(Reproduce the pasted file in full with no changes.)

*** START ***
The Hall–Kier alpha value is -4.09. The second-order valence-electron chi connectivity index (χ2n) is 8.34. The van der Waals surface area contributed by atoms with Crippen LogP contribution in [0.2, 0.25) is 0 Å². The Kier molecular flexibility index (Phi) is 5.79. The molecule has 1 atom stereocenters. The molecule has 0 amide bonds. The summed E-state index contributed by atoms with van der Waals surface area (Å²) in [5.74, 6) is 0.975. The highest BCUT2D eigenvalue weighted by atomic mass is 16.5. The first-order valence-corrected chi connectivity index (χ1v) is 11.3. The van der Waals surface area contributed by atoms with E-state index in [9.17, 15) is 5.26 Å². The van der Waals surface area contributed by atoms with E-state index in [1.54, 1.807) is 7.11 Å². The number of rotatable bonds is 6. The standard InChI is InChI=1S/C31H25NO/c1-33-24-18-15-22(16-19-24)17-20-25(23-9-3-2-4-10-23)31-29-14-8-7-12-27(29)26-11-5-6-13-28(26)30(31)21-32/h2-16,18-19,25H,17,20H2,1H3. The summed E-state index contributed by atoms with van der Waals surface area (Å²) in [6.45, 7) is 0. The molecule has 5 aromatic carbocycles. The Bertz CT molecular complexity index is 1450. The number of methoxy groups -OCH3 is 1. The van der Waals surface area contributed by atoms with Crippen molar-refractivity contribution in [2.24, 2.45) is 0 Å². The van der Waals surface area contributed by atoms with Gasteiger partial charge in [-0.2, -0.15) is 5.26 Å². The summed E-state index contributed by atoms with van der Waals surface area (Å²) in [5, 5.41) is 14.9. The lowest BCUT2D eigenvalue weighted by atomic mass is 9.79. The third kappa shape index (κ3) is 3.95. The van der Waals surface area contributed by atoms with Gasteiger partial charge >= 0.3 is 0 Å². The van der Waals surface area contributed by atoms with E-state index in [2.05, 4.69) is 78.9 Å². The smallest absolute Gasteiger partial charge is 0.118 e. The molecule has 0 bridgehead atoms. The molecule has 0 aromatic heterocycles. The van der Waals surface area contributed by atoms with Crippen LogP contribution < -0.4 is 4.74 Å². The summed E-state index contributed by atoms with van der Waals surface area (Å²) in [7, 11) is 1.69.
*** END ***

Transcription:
The Hall–Kier alpha value is -4.09. The second-order valence-electron chi connectivity index (χ2n) is 8.34. The van der Waals surface area contributed by atoms with Crippen LogP contribution in [0.2, 0.25) is 0 Å². The Kier molecular flexibility index (Phi) is 5.79. The molecule has 1 atom stereocenters. The molecule has 0 amide bonds. The summed E-state index contributed by atoms with van der Waals surface area (Å²) in [5.74, 6) is 0.975. The highest BCUT2D eigenvalue weighted by atomic mass is 16.5. The first-order valence-corrected chi connectivity index (χ1v) is 11.3. The van der Waals surface area contributed by atoms with E-state index in [9.17, 15) is 5.26 Å². The van der Waals surface area contributed by atoms with E-state index in [1.54, 1.807) is 7.11 Å². The number of rotatable bonds is 6. The standard InChI is InChI=1S/C31H25NO/c1-33-24-18-15-22(16-19-24)17-20-25(23-9-3-2-4-10-23)31-29-14-8-7-12-27(29)26-11-5-6-13-28(26)30(31)21-32/h2-16,18-19,25H,17,20H2,1H3. The summed E-state index contributed by atoms with van der Waals surface area (Å²) in [6.45, 7) is 0. The molecule has 5 aromatic carbocycles. The Bertz CT molecular complexity index is 1450. The number of methoxy groups -OCH3 is 1. The van der Waals surface area contributed by atoms with Crippen molar-refractivity contribution in [2.24, 2.45) is 0 Å². The van der Waals surface area contributed by atoms with Gasteiger partial charge in [-0.2, -0.15) is 5.26 Å². The summed E-state index contributed by atoms with van der Waals surface area (Å²) in [5, 5.41) is 14.9. The lowest BCUT2D eigenvalue weighted by atomic mass is 9.79. The third kappa shape index (κ3) is 3.95. The van der Waals surface area contributed by atoms with Gasteiger partial charge >= 0.3 is 0 Å². The van der Waals surface area contributed by atoms with E-state index in [2.05, 4.69) is 78.9 Å². The smallest absolute Gasteiger partial charge is 0.118 e. The molecule has 0 bridgehead atoms. The molecule has 0 aromatic heterocycles. The van der Waals surface area contributed by atoms with Crippen LogP contribution < -0.4 is 4.74 Å². The summed E-state index contributed by atoms with van der Waals surface area (Å²) in [7, 11) is 1.69.